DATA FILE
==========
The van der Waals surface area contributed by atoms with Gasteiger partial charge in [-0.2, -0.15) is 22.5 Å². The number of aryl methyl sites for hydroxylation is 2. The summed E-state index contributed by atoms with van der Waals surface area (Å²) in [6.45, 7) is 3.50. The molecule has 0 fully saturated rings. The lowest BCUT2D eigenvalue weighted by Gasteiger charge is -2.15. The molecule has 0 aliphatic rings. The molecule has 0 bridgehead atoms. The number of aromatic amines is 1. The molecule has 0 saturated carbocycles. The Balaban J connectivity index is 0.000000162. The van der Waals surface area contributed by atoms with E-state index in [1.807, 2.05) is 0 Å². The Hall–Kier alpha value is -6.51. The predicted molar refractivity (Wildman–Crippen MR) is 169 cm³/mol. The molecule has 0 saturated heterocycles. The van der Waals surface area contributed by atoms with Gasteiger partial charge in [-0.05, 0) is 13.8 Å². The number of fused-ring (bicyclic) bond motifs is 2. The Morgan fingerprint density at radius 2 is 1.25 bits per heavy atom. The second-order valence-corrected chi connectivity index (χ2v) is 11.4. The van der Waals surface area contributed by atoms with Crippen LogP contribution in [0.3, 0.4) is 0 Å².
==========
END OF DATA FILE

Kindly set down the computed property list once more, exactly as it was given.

The van der Waals surface area contributed by atoms with Gasteiger partial charge in [-0.2, -0.15) is 22.5 Å². The number of aryl methyl sites for hydroxylation is 2. The summed E-state index contributed by atoms with van der Waals surface area (Å²) in [6.45, 7) is 3.50. The molecule has 0 fully saturated rings. The lowest BCUT2D eigenvalue weighted by Gasteiger charge is -2.15. The molecule has 0 aliphatic rings. The molecule has 0 bridgehead atoms. The number of aromatic amines is 1. The molecule has 0 saturated carbocycles. The Balaban J connectivity index is 0.000000162. The van der Waals surface area contributed by atoms with E-state index in [1.807, 2.05) is 0 Å². The Hall–Kier alpha value is -6.51. The predicted molar refractivity (Wildman–Crippen MR) is 169 cm³/mol. The molecule has 0 saturated heterocycles. The van der Waals surface area contributed by atoms with Gasteiger partial charge in [-0.05, 0) is 13.8 Å². The number of fused-ring (bicyclic) bond motifs is 2. The Morgan fingerprint density at radius 2 is 1.25 bits per heavy atom. The second-order valence-corrected chi connectivity index (χ2v) is 11.4. The van der Waals surface area contributed by atoms with Crippen LogP contribution in [0.3, 0.4) is 0 Å².